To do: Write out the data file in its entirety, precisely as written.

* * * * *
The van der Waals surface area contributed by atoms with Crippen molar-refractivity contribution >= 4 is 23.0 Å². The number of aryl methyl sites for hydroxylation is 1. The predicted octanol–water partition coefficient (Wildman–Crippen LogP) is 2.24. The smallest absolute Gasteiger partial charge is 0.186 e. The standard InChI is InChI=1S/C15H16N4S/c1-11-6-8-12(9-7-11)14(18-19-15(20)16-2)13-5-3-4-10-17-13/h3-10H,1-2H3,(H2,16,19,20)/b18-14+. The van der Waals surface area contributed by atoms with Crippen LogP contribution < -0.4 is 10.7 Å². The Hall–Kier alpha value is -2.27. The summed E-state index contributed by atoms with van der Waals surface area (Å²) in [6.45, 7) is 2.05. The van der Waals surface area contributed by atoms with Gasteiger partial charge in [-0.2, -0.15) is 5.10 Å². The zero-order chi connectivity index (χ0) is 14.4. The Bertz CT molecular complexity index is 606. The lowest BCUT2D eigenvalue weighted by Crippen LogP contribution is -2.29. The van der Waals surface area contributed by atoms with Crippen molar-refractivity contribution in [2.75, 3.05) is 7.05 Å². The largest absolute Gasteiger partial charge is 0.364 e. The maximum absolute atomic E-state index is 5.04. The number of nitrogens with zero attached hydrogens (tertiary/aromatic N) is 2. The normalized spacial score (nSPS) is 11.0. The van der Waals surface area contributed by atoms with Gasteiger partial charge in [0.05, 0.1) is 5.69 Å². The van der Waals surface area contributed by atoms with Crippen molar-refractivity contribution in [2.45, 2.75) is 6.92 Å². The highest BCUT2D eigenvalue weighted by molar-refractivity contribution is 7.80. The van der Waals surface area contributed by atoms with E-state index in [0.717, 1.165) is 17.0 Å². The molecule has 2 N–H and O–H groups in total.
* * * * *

The van der Waals surface area contributed by atoms with Crippen molar-refractivity contribution >= 4 is 23.0 Å². The number of aryl methyl sites for hydroxylation is 1. The predicted octanol–water partition coefficient (Wildman–Crippen LogP) is 2.24. The smallest absolute Gasteiger partial charge is 0.186 e. The standard InChI is InChI=1S/C15H16N4S/c1-11-6-8-12(9-7-11)14(18-19-15(20)16-2)13-5-3-4-10-17-13/h3-10H,1-2H3,(H2,16,19,20)/b18-14+. The van der Waals surface area contributed by atoms with Crippen LogP contribution < -0.4 is 10.7 Å². The Hall–Kier alpha value is -2.27. The summed E-state index contributed by atoms with van der Waals surface area (Å²) in [6.45, 7) is 2.05. The van der Waals surface area contributed by atoms with Gasteiger partial charge in [-0.2, -0.15) is 5.10 Å². The zero-order chi connectivity index (χ0) is 14.4. The Bertz CT molecular complexity index is 606. The lowest BCUT2D eigenvalue weighted by Crippen LogP contribution is -2.29. The van der Waals surface area contributed by atoms with Crippen molar-refractivity contribution in [2.75, 3.05) is 7.05 Å². The largest absolute Gasteiger partial charge is 0.364 e. The maximum absolute atomic E-state index is 5.04. The number of nitrogens with zero attached hydrogens (tertiary/aromatic N) is 2. The normalized spacial score (nSPS) is 11.0. The van der Waals surface area contributed by atoms with Gasteiger partial charge in [0.05, 0.1) is 5.69 Å². The van der Waals surface area contributed by atoms with Crippen molar-refractivity contribution in [2.45, 2.75) is 6.92 Å². The highest BCUT2D eigenvalue weighted by molar-refractivity contribution is 7.80. The van der Waals surface area contributed by atoms with E-state index in [0.717, 1.165) is 17.0 Å². The molecule has 2 N–H and O–H groups in total.